Your employee classification might not stand out amid the minutiae of your daily job tasks and responsibilities. However, this is extremely important as it ensures the company meets its workers’ rights and taxation obligations. When an employer misclassifies a day rate worker as an independent contractor, the implications can be widespread both for the employee and the organization.

As a premier day rate worker overtime pay attorney, The Lore Law Firm has provided sound legal guidance for those improperly classified by their employers. Understanding the difference between the two classifications can help you determine which applies to your situation and why making sure the right one for your job type has been applied is essential.

Classification Differences between Day Rate Employees and Independent Contractors

Both employees and independent contractors may be paid on a day rate or per day basis. However, when it comes to the right to receive overtime pay, there is a major difference between a worker who is classified as an employee and one who is classified as an independent contractor – the employee is legally entitled to overtime while the independent contractor is not.

The difference between a day rate employee and an independent contractor largely centers on the individual’s amount of control regarding their employment circumstances. A day rate worker is characterized by working for a set amount of money for each day worked. This is a flat-rate amount for a predetermined amount of work or hours daily. Day rate employees, just like all types of employees, are subject to a significant amount of control by their employer. They do not have the option to work whenever they want and typically have their tools and expenses covered by the company in question. They have taxes withheld from their payroll and may receive benefits, such as health insurance or paid time off.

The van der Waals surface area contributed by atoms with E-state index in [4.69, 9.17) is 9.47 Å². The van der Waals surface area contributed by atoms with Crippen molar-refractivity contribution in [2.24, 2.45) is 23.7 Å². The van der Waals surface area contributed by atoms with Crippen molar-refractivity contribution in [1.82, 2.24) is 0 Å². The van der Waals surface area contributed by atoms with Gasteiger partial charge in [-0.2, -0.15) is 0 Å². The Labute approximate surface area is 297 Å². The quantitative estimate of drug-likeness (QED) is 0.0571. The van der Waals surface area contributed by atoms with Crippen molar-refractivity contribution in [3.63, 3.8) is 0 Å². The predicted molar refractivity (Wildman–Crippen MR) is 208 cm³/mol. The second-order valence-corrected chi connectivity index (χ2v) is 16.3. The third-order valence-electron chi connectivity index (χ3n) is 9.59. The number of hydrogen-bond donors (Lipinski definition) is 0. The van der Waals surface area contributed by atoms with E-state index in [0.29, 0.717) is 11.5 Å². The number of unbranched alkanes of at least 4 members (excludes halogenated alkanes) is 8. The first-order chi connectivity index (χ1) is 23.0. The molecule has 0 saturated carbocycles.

Comparatively, independent contractors work according to individual projects and purchase their equipment to get the job done without expecting the company to reimburse them. They typically pay their own taxes and are responsible for their own benefits without financial assistance from the company in question. They are, for all intents and purposes, running their own independent businesses and are simply engaging in project work for their “clients.” Independent contractors get hired to provide a particular product or service (that is not the same as the product or service that the hiring business provides) and is able to determine the manner, means and methods to get the job done – largely free of control by the client who hired them.

Steps to Take If You’ve Been Misclassified as an Independent Contractor

The first thing to do is talk to your employer to determine if the mistake was an innocent oversight and ask them to fix your designation. Ask for an explanation for how this may have happened and what the company is willing to do to remedy the situation if you’ve been penalized financially in any way because of the misclassification.

If your employer is not willing to remedy the situation, you may have recourse through other avenues. For instance, sometimes the IRS is willing to step in and analyze the situation to make the designation based on their parameters for what constitutes an employee. However, this can be complex, which is why working with a day rate worker overtime pay attorney like The Lore Law Firm is beneficial to help you navigate the process.

Learn More from a Reputable Day Rate Worker Overtime Pay Attorney

If you have been misclassified as an independent contractor when you should be a day rate employee, you may have missed out on overtime pay without even realizing it. If you suspect this is the case, reach out to a day rate worker overtime pay attorney with the necessary experience to help you recoup what is rightfully yours. The Lore Law Firm has spent more than two decades helping clients in your situation to get the compensation owed to them by unscrupulous employers.

We will aggressively fight for your rights to ensure that you are not improperly classified and thus inadequately compensated for the work you do each day. We offer award-winning representation that gets results. To receive a free and confidential case review,contact us online or call (713) 782-5291.


Michael Lore is the founder of The Lore Law Firm. For over 25 years, his law practice and experience extend from representing individuals in all aspects of labor & employment law, with a concentration in class and collective actions seeking to recover unpaid back overtime wages, to matters involving executive severance negotiations, non-compete provisions and serious personal injury (work and non-work related). He has handled matters both in the state and federal courts nationwide as well as via related administrative agencies. If you have any questions about this article, you can contact Michael by using our chat functionality.